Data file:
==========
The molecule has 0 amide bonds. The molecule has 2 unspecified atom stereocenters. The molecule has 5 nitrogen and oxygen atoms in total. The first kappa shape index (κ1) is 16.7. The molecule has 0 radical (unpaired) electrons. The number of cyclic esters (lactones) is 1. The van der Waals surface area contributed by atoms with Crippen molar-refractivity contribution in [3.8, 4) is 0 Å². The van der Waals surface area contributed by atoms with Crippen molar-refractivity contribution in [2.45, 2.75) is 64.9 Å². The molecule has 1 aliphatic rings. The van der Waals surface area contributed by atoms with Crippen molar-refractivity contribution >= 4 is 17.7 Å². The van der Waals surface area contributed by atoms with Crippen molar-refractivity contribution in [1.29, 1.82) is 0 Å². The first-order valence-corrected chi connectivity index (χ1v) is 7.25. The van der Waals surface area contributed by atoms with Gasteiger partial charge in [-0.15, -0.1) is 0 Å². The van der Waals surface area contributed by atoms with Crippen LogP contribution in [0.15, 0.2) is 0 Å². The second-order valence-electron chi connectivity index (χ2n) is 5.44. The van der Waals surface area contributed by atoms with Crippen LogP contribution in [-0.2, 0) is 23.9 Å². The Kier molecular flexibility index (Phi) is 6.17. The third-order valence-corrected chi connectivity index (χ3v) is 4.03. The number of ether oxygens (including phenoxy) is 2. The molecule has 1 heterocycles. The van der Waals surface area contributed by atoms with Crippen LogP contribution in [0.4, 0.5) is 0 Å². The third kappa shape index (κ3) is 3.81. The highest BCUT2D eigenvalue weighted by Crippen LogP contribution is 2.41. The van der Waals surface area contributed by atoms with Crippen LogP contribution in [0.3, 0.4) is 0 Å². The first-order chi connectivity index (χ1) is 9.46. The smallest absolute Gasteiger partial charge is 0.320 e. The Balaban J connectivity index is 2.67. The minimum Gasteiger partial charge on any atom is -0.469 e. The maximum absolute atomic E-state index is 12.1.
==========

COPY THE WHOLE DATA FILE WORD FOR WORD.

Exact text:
The molecule has 0 amide bonds. The molecule has 2 unspecified atom stereocenters. The molecule has 5 nitrogen and oxygen atoms in total. The first kappa shape index (κ1) is 16.7. The molecule has 0 radical (unpaired) electrons. The number of cyclic esters (lactones) is 1. The van der Waals surface area contributed by atoms with Crippen molar-refractivity contribution in [3.8, 4) is 0 Å². The van der Waals surface area contributed by atoms with Crippen molar-refractivity contribution in [2.45, 2.75) is 64.9 Å². The molecule has 1 aliphatic rings. The van der Waals surface area contributed by atoms with Crippen molar-refractivity contribution >= 4 is 17.7 Å². The van der Waals surface area contributed by atoms with Crippen molar-refractivity contribution in [1.29, 1.82) is 0 Å². The first-order valence-corrected chi connectivity index (χ1v) is 7.25. The van der Waals surface area contributed by atoms with Gasteiger partial charge in [-0.15, -0.1) is 0 Å². The van der Waals surface area contributed by atoms with Crippen LogP contribution in [0.15, 0.2) is 0 Å². The second-order valence-electron chi connectivity index (χ2n) is 5.44. The van der Waals surface area contributed by atoms with Crippen LogP contribution in [-0.2, 0) is 23.9 Å². The Kier molecular flexibility index (Phi) is 6.17. The third-order valence-corrected chi connectivity index (χ3v) is 4.03. The number of ether oxygens (including phenoxy) is 2. The molecule has 1 heterocycles. The van der Waals surface area contributed by atoms with Crippen LogP contribution in [0.4, 0.5) is 0 Å². The third kappa shape index (κ3) is 3.81. The highest BCUT2D eigenvalue weighted by Crippen LogP contribution is 2.41. The van der Waals surface area contributed by atoms with Crippen LogP contribution in [0.3, 0.4) is 0 Å². The first-order chi connectivity index (χ1) is 9.46. The smallest absolute Gasteiger partial charge is 0.320 e. The Balaban J connectivity index is 2.67. The minimum Gasteiger partial charge on any atom is -0.469 e. The maximum absolute atomic E-state index is 12.1.